Sports and Academics
Nyakasura School has been an academic and sports giant in the country over the years and is proud that the first Cricket game in Uganda was played at the school in 1929.
“Because the first cricket game was played here in 1929, we cannot miss any participation in cricket games even when we have difficulties, we are the granny of the game,” boasts Manyindo.
The school dominated Uganda both academic and sports arena from 1964-1972. These were the best years of Nyankasura.
“For eight years Nyakasura was the best school both ‘O’ and ‘A’ level, it was second to none and we are looking forward to reviving this success,” Manyindo says.
Uniqueness of the school
The uniqueness of the school begins with the uniform. Since Commander was a Scottish, he decided that the kilt be introduced as the school uniform.
Some people think they are boys in skirts which is not the case. “We don’t have shorts but Kilts, for ‘O’ level, the boys are very proud and some old boys turn up with them during reunions”.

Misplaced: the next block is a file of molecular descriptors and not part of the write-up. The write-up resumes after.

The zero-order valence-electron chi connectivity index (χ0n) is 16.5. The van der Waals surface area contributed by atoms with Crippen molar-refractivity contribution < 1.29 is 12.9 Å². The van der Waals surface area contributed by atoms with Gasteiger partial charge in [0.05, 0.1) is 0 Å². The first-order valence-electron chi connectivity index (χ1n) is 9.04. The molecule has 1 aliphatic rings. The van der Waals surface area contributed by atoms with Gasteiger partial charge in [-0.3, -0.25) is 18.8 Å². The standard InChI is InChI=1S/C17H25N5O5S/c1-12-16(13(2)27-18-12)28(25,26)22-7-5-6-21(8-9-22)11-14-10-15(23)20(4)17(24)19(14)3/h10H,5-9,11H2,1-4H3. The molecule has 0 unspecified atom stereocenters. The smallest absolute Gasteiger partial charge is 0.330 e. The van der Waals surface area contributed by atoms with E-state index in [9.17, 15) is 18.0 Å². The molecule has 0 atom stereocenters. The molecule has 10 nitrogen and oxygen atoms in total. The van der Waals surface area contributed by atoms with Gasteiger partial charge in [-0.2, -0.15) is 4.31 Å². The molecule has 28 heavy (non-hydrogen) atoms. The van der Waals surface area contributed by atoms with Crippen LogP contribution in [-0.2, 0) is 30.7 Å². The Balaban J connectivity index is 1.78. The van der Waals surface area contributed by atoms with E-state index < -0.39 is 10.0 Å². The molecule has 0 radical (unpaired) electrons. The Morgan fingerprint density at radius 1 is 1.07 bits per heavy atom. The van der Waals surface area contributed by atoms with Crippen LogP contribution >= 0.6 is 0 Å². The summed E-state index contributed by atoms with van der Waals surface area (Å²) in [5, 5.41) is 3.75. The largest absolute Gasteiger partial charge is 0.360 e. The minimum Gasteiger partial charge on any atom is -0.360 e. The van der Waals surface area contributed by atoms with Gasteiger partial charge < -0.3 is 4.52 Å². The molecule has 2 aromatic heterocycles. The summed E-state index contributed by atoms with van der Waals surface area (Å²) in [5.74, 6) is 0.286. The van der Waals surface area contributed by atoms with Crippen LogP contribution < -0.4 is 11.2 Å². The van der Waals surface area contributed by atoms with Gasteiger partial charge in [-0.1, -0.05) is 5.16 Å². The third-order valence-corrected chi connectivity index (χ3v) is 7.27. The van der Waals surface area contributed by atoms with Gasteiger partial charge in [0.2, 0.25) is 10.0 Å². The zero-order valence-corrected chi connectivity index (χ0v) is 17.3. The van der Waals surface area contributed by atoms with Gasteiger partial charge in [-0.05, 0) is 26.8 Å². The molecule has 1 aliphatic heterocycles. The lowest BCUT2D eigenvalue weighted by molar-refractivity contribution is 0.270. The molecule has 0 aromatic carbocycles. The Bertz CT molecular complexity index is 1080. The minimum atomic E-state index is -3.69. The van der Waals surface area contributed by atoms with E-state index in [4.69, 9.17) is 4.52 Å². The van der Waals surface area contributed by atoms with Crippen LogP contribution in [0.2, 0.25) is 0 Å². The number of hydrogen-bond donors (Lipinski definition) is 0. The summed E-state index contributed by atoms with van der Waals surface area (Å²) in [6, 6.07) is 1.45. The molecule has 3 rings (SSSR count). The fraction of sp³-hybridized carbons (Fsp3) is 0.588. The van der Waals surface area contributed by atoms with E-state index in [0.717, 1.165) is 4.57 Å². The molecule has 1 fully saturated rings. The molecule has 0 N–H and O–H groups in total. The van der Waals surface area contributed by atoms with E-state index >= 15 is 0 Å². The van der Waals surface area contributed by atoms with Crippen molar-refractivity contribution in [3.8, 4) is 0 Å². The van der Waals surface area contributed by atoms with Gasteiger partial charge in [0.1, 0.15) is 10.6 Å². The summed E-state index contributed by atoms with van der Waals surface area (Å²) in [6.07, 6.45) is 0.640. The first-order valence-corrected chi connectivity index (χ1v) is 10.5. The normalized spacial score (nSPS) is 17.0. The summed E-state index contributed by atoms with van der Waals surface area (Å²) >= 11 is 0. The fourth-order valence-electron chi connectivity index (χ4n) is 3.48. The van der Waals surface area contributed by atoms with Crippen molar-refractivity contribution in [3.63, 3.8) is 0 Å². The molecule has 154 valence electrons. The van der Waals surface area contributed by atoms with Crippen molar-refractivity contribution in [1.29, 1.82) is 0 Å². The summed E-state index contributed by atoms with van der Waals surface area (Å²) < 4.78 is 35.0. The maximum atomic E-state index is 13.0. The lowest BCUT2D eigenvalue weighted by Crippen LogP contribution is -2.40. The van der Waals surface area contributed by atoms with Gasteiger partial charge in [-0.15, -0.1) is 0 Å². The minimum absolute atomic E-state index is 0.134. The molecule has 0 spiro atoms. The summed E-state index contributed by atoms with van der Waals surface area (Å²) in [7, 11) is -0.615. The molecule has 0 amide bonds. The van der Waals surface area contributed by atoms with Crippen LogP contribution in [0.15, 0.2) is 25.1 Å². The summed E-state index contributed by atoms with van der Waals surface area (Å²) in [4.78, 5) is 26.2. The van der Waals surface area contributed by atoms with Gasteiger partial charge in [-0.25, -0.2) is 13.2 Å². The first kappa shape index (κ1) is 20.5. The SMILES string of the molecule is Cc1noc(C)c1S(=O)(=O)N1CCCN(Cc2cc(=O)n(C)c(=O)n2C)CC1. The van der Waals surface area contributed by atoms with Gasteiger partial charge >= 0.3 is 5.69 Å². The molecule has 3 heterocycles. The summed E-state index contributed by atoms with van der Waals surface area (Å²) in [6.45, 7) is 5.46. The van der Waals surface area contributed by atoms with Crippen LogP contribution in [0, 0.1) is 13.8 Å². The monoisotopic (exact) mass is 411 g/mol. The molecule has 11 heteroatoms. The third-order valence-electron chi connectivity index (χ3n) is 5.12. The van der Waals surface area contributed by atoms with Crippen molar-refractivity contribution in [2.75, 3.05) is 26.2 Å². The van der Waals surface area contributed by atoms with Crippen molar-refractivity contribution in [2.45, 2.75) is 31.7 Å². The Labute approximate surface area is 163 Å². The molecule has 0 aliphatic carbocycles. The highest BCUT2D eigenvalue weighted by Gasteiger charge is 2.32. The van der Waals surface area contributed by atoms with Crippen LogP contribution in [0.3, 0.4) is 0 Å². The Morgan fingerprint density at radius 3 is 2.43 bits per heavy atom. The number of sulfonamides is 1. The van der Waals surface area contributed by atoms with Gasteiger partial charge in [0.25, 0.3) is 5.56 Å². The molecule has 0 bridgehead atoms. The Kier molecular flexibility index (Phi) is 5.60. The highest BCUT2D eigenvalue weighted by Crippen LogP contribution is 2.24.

The school has no school anthem but has a school hymn which the head teacher says has kept the students together even after school.
“The hymn is what brings us together even after school, whenever an old student dies we have to sing the hymn at the funeral. This place as I told you is very infectious, we are always proud to mention it and whenever one wants to refer to us you just say ‘The School” Mr Manyindo says.
The former minister of Local Government Jaberi Bidandi Ssali was better known for mentioning “The School” (Nyakasura) at the slightest prompting or provocation in Parliament. And all Nyakasura old students share that pride in their school.
Mr Manyindo reveals that Nyakasura was established to teach people all rounds, not academics only which have made the students who pass through it make it even after school.